EU’s credibility threatened by delay over Belarus sanctions

More than six weeks on from a rigged presidential election in Belarus, in which Alexander Lukashenko implausibly claims to have won a new term in office with more than 80 per cent of the vote, the European Union has yet to reach agreement on sanctions against Mr Lukashenko and leading members of his regime.

The delay, according to the EU’s foreign policy chief, threatens to damage the bloc’s credibility.

Speaking after a meeting of EU foreign ministers on September 21, Josep Borrell told reporters that “although there is a clear will to adopt sanctions, it was not possible to do that today because the required unanimity was not reached. Cyprus is missing.”

Prior to the meeting, Belarusian opposition leader – and by objective measure the winner of the August 9 election – Svetlana Tikhanovskaya appealed to members of the Foreign Affairs Council to “be more brave” and call for fresh election in the eastern European country.

“We did a lot to manage with this situation by ourselves, with only the strength of the Belarusian people, but now I understand that we need exterior help,” she said.

She added that “sanctions are very important in our fight” to pressure the government and urged reluctant member states to be “more brave”.

Speaking to the European Parliament’s foreign affairs committee, Tikhanovskaya showed MEPs a photograph of a man with large bruises and bloody scars on his back, telling them that peaceful protesters had been “tortured, harassed and raped [and] some of them were killed” in state prisons.

The European Commission has drawn up a list of 40 Belarusian officials who would face asset freezes and travel bans over their role in rigging the presidential elections and the subsequent crackdown on protests. The list does not, however, include Mr Lukashenko, despite calls from the European Parliament to include him. Mr Borrell has said that Lukashenko’s inclusion was “still being discussed”.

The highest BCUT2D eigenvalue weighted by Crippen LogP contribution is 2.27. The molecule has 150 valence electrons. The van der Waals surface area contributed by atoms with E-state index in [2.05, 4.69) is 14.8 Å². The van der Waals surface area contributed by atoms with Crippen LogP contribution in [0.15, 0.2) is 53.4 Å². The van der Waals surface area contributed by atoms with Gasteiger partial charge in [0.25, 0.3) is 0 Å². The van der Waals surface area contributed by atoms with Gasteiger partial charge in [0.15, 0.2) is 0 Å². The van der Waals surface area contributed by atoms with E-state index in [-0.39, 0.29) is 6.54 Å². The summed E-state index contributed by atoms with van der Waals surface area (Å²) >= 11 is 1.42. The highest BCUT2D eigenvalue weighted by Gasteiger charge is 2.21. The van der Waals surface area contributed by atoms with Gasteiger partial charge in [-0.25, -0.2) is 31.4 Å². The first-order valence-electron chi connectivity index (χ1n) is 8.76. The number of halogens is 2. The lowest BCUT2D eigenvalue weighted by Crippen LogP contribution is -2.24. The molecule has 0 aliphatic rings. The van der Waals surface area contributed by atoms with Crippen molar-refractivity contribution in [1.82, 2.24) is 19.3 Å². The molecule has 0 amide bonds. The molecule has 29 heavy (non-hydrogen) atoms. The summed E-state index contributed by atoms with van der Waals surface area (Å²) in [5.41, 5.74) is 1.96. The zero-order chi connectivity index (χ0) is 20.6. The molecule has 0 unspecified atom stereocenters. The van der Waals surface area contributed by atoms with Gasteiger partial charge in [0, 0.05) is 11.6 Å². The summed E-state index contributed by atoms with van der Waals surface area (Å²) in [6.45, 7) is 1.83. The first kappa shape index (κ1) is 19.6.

Cyprus is continuing to block sanctions until similar measures are introduced against Turkey for its energy exploration in the eastern Mediterranean Sea. EU leaders are now expected to try to break the deadlock when they meet in Brussels on September 24.

Latvia’s foreign minister, Edgars Rinkēvičs, has described Nicosia’s position as “hostage-taking” and said that it “sends a wrong signal to Belarusians, our societies and the whole world”.

Mr Rinkēvičs’s words were echoed by his Lithuanian counterpart, Linas Linkevicius.

“Today’s failure to agree on sanctions in support of Belarusians, suffering and fighting for democracy, undermines the credibility of the democratic values they are fighting for. Some colleagues should not link things that must not be linked. Lithuania will continue to insist on substantial actions,” he said.

Belarusians were once again out on the streets of the capital Minsk and other cities across the country in large numbers on September 20, protesting against Mr Lukashenko and the brutal way in which his security forces have attempted to put an end to the demonstrations.

People holding red and white protest flags gathered at a new “March of Justice” that occupied the whole of a central avenue as it proceeded towards the heavily guarded Palace of Independence, where Mr Lukashenko has his offices. They held placards with slogans such as “Cowards beat up women” and “Get out!”. Hundreds of protesters were arrested, including women. The number of political prisoners in the country is now believed to be in the thousands.

The previous evening, anonymous hackers leaked the personal data of more than 1,000 Belarusian police officers in retaliation for the crackdown on street demonstrations.

“As the arrests continue, we will continue to publish data on a massive scale,” said a statement distributed by the opposition news channel Nexta Live on the messaging app Telegram. “No one will remain anonymous, even under a balaclava.”

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